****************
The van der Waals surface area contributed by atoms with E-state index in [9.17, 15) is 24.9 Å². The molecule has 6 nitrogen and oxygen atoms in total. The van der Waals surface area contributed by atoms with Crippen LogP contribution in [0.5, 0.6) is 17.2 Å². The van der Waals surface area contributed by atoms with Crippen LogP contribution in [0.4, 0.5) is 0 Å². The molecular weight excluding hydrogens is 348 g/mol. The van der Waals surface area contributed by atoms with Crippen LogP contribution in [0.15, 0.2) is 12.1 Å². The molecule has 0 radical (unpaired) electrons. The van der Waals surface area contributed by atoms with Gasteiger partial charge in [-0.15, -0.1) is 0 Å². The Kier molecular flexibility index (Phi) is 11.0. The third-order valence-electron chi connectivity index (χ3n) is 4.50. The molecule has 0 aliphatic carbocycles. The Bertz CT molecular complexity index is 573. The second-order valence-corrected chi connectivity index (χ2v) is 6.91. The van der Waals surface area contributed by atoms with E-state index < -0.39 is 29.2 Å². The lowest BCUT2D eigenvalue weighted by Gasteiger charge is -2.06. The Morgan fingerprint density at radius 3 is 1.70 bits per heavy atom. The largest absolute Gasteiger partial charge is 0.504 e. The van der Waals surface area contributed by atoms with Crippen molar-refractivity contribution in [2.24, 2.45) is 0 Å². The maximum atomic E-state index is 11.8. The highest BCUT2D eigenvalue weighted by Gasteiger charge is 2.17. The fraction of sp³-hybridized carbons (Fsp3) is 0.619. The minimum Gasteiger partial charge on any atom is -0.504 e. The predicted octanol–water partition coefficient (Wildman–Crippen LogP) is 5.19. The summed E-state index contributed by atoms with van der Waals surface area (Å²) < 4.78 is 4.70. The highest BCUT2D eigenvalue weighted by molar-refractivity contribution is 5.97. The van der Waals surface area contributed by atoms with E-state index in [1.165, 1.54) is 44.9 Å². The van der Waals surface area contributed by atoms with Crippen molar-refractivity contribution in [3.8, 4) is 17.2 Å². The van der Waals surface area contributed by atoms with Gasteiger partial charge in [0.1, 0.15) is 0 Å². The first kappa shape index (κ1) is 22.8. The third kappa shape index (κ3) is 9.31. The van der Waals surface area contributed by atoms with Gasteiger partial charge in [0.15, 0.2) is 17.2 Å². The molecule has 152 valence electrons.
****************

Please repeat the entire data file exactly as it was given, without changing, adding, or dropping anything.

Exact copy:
The van der Waals surface area contributed by atoms with E-state index in [9.17, 15) is 24.9 Å². The molecule has 6 nitrogen and oxygen atoms in total. The van der Waals surface area contributed by atoms with Crippen LogP contribution in [0.5, 0.6) is 17.2 Å². The van der Waals surface area contributed by atoms with Crippen LogP contribution in [0.4, 0.5) is 0 Å². The molecular weight excluding hydrogens is 348 g/mol. The van der Waals surface area contributed by atoms with Crippen LogP contribution in [0.15, 0.2) is 12.1 Å². The molecule has 0 radical (unpaired) electrons. The van der Waals surface area contributed by atoms with Gasteiger partial charge in [-0.15, -0.1) is 0 Å². The Kier molecular flexibility index (Phi) is 11.0. The third-order valence-electron chi connectivity index (χ3n) is 4.50. The molecule has 0 aliphatic carbocycles. The Bertz CT molecular complexity index is 573. The second-order valence-corrected chi connectivity index (χ2v) is 6.91. The van der Waals surface area contributed by atoms with E-state index < -0.39 is 29.2 Å². The lowest BCUT2D eigenvalue weighted by Gasteiger charge is -2.06. The Morgan fingerprint density at radius 3 is 1.70 bits per heavy atom. The largest absolute Gasteiger partial charge is 0.504 e. The van der Waals surface area contributed by atoms with Crippen molar-refractivity contribution in [2.24, 2.45) is 0 Å². The maximum atomic E-state index is 11.8. The highest BCUT2D eigenvalue weighted by Gasteiger charge is 2.17. The fraction of sp³-hybridized carbons (Fsp3) is 0.619. The minimum Gasteiger partial charge on any atom is -0.504 e. The predicted octanol–water partition coefficient (Wildman–Crippen LogP) is 5.19. The summed E-state index contributed by atoms with van der Waals surface area (Å²) < 4.78 is 4.70. The highest BCUT2D eigenvalue weighted by molar-refractivity contribution is 5.97. The van der Waals surface area contributed by atoms with E-state index in [1.165, 1.54) is 44.9 Å². The van der Waals surface area contributed by atoms with Crippen molar-refractivity contribution in [3.8, 4) is 17.2 Å². The van der Waals surface area contributed by atoms with Gasteiger partial charge in [0.1, 0.15) is 0 Å². The first kappa shape index (κ1) is 22.8. The third kappa shape index (κ3) is 9.31. The van der Waals surface area contributed by atoms with Gasteiger partial charge in [0.15, 0.2) is 17.2 Å². The molecule has 152 valence electrons.